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Thursday, April 30, 2009

Fallout of hostility towards bonuses to AIG employees

I have an article in Financial Express today titled Political problems of governments intervening in financial firms. Also see:


  1. Re your article in the FE today.

    Ajay, I usually find very little to disagree with in your writing, but this is an exception.

    Without going into the rights or wrongs of the bailout/outrage cycle, your statement:

    "The larger community needs to understand that in a financial crisis, what is being bailed out are the households of the country and not the shareholders of the financial firms."

    is disingenuous to say the least. Households don't need a bailout. They have the federal deposit insurance scheme. The bailout is for other creditors. And who are these creditors? And who owns them?

    btw, your link's broken.

  2. Besides the FDIC bond gaurantees, banks in general have been 'bailed' out via AIG. The govt. effectively gave them a new counterparty instead of AIG for free!

    AIG financial products group were in the business of 'insuring' (via CDS) tranches of ABS CDOs that banks held and needed to reduce regulatory capital requirements. Sure they didn't pump money directly to the rest - and the cost of this 'bailout' will only be known once the CDS portfolio in AIG matures.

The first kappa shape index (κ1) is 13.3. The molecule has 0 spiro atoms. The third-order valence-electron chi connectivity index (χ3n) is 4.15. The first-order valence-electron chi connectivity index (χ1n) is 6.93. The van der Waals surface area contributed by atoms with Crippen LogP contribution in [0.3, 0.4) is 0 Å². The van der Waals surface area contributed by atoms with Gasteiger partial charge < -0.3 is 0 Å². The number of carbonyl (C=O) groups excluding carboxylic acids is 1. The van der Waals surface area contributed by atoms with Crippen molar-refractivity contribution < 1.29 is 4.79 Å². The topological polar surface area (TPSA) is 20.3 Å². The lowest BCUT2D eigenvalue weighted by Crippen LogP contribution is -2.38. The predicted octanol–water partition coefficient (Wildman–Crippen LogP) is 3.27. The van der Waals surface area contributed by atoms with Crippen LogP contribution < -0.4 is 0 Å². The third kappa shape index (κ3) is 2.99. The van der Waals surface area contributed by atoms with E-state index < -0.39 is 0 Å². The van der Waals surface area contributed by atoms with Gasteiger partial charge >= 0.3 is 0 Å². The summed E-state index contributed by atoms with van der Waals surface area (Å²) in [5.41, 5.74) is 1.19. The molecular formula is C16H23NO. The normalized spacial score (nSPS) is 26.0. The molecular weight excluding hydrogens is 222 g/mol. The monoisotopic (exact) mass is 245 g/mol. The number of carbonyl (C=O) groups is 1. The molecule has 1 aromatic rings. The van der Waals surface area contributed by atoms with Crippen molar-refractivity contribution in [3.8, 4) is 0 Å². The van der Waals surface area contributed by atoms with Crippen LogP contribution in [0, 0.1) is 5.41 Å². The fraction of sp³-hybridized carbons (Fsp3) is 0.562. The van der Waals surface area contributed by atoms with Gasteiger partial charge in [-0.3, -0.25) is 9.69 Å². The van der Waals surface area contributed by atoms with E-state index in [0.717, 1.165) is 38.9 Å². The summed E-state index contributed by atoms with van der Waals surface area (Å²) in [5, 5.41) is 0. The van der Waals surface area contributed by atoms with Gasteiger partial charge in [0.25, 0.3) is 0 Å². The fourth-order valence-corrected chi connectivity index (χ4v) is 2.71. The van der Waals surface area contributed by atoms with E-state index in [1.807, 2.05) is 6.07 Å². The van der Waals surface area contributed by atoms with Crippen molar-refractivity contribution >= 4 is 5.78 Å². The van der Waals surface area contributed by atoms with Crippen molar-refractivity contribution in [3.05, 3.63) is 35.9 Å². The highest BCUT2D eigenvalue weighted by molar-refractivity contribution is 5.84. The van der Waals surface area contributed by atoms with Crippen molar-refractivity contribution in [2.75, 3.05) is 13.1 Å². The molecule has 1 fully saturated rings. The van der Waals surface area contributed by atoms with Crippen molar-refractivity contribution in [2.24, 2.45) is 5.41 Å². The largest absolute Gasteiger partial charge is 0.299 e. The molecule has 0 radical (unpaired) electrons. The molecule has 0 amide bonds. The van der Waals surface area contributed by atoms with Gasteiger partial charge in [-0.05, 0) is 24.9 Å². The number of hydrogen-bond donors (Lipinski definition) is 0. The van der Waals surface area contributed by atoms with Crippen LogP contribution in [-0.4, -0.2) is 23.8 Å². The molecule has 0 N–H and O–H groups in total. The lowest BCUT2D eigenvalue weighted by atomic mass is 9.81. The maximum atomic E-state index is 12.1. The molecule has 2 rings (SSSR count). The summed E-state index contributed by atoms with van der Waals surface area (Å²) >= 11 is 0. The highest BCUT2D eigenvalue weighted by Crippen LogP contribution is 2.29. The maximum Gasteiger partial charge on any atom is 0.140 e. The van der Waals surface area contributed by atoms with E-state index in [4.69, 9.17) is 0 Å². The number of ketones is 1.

Now if they didn't capitalize, or left AIG insolvent, imagine what happens then when you have major banks looking for capital at the same time - further killing the interbank market - and this just after the Lehman episode.

    To me this is a bail-out of the financial sector, but one which was needed to prevent a general economic meltdown which would then hurt households.

    But naturally I think it is right to be disgruntled when you have people at Goldman Sachs offering to repay TARP funds, saying they didn't need them at the time and acting like everything would have also been cool for them if AIG was not 'bailed' out.

  3. Never knew you read xkcd? :D haha That was a pleasant surprise!

  4. It is also worthwhile to note that the AIG bonuses were contractual obligations of AIG, and that most of the folks who received them were working on a $1 salary, cleaning up after the ones responsible for the mess were fired.


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